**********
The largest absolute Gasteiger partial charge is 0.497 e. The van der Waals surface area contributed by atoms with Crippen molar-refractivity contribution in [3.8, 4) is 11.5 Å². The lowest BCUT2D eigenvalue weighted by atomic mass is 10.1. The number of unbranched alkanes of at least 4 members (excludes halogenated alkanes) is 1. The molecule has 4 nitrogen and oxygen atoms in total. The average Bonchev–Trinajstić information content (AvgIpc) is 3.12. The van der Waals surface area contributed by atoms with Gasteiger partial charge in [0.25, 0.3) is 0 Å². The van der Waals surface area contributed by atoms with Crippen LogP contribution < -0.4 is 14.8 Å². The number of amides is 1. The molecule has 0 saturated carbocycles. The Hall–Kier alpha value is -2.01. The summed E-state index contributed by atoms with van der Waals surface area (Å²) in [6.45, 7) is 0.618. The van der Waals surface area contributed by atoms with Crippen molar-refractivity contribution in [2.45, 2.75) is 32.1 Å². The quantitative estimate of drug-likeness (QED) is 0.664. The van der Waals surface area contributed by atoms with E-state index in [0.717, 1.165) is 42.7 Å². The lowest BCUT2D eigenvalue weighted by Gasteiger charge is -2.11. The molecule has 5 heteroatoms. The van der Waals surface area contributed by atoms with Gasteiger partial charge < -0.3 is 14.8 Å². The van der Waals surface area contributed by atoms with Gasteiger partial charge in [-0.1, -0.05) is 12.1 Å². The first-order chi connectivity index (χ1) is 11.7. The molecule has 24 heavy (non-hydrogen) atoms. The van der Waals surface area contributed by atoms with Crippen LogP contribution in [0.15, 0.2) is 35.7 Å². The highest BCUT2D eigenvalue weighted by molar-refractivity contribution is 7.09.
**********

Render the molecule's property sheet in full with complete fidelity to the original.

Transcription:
The largest absolute Gasteiger partial charge is 0.497 e. The van der Waals surface area contributed by atoms with Crippen molar-refractivity contribution in [3.8, 4) is 11.5 Å². The lowest BCUT2D eigenvalue weighted by atomic mass is 10.1. The number of unbranched alkanes of at least 4 members (excludes halogenated alkanes) is 1. The molecule has 4 nitrogen and oxygen atoms in total. The average Bonchev–Trinajstić information content (AvgIpc) is 3.12. The van der Waals surface area contributed by atoms with Gasteiger partial charge in [0.25, 0.3) is 0 Å². The van der Waals surface area contributed by atoms with Crippen LogP contribution < -0.4 is 14.8 Å². The number of amides is 1. The molecule has 0 saturated carbocycles. The Hall–Kier alpha value is -2.01. The summed E-state index contributed by atoms with van der Waals surface area (Å²) in [6.45, 7) is 0.618. The van der Waals surface area contributed by atoms with Crippen molar-refractivity contribution in [2.45, 2.75) is 32.1 Å². The quantitative estimate of drug-likeness (QED) is 0.664. The van der Waals surface area contributed by atoms with E-state index in [0.717, 1.165) is 42.7 Å². The lowest BCUT2D eigenvalue weighted by Gasteiger charge is -2.11. The molecule has 5 heteroatoms. The van der Waals surface area contributed by atoms with Gasteiger partial charge < -0.3 is 14.8 Å². The van der Waals surface area contributed by atoms with Gasteiger partial charge in [-0.1, -0.05) is 12.1 Å². The first-order chi connectivity index (χ1) is 11.7. The molecule has 24 heavy (non-hydrogen) atoms. The van der Waals surface area contributed by atoms with Crippen LogP contribution in [0.15, 0.2) is 35.7 Å². The highest BCUT2D eigenvalue weighted by molar-refractivity contribution is 7.09.